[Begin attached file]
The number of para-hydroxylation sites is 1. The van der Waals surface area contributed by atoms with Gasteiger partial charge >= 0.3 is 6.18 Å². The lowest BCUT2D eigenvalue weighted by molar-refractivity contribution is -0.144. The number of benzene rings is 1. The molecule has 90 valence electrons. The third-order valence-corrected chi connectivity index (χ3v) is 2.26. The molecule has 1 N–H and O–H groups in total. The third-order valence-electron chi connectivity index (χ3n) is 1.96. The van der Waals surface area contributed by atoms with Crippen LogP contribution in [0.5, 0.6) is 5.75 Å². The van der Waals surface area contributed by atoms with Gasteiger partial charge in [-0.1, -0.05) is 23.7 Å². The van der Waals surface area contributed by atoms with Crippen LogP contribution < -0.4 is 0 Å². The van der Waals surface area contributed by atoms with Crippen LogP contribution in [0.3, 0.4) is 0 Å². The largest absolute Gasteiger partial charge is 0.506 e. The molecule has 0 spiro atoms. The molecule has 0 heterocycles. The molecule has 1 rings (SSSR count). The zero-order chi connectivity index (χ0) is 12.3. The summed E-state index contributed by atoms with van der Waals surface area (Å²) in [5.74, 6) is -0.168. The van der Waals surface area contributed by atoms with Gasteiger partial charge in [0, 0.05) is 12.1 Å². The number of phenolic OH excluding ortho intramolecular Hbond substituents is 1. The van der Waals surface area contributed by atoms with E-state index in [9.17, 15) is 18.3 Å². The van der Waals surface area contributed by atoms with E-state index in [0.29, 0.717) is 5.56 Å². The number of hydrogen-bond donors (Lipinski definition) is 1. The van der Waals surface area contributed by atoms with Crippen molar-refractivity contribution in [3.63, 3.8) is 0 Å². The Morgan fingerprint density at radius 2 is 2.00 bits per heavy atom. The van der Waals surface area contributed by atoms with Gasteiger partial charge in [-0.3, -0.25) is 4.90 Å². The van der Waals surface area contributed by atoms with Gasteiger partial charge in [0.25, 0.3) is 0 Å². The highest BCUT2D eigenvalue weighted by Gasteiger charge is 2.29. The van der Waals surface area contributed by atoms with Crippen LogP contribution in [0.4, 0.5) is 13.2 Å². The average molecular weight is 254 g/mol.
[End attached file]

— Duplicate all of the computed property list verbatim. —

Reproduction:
The number of para-hydroxylation sites is 1. The van der Waals surface area contributed by atoms with Gasteiger partial charge >= 0.3 is 6.18 Å². The lowest BCUT2D eigenvalue weighted by molar-refractivity contribution is -0.144. The number of benzene rings is 1. The molecule has 90 valence electrons. The third-order valence-corrected chi connectivity index (χ3v) is 2.26. The molecule has 1 N–H and O–H groups in total. The third-order valence-electron chi connectivity index (χ3n) is 1.96. The van der Waals surface area contributed by atoms with Crippen LogP contribution in [0.5, 0.6) is 5.75 Å². The van der Waals surface area contributed by atoms with Gasteiger partial charge in [-0.1, -0.05) is 23.7 Å². The van der Waals surface area contributed by atoms with Crippen LogP contribution < -0.4 is 0 Å². The van der Waals surface area contributed by atoms with Crippen LogP contribution in [0.3, 0.4) is 0 Å². The largest absolute Gasteiger partial charge is 0.506 e. The molecule has 0 spiro atoms. The molecule has 0 heterocycles. The molecule has 1 rings (SSSR count). The zero-order chi connectivity index (χ0) is 12.3. The summed E-state index contributed by atoms with van der Waals surface area (Å²) in [5.74, 6) is -0.168. The van der Waals surface area contributed by atoms with Gasteiger partial charge in [0, 0.05) is 12.1 Å². The number of phenolic OH excluding ortho intramolecular Hbond substituents is 1. The van der Waals surface area contributed by atoms with E-state index in [9.17, 15) is 18.3 Å². The van der Waals surface area contributed by atoms with E-state index in [0.29, 0.717) is 5.56 Å². The number of hydrogen-bond donors (Lipinski definition) is 1. The van der Waals surface area contributed by atoms with Crippen molar-refractivity contribution in [3.63, 3.8) is 0 Å². The Morgan fingerprint density at radius 2 is 2.00 bits per heavy atom. The van der Waals surface area contributed by atoms with Gasteiger partial charge in [-0.3, -0.25) is 4.90 Å². The van der Waals surface area contributed by atoms with Gasteiger partial charge in [0.25, 0.3) is 0 Å². The highest BCUT2D eigenvalue weighted by Gasteiger charge is 2.29. The van der Waals surface area contributed by atoms with Crippen LogP contribution in [0.4, 0.5) is 13.2 Å². The average molecular weight is 254 g/mol.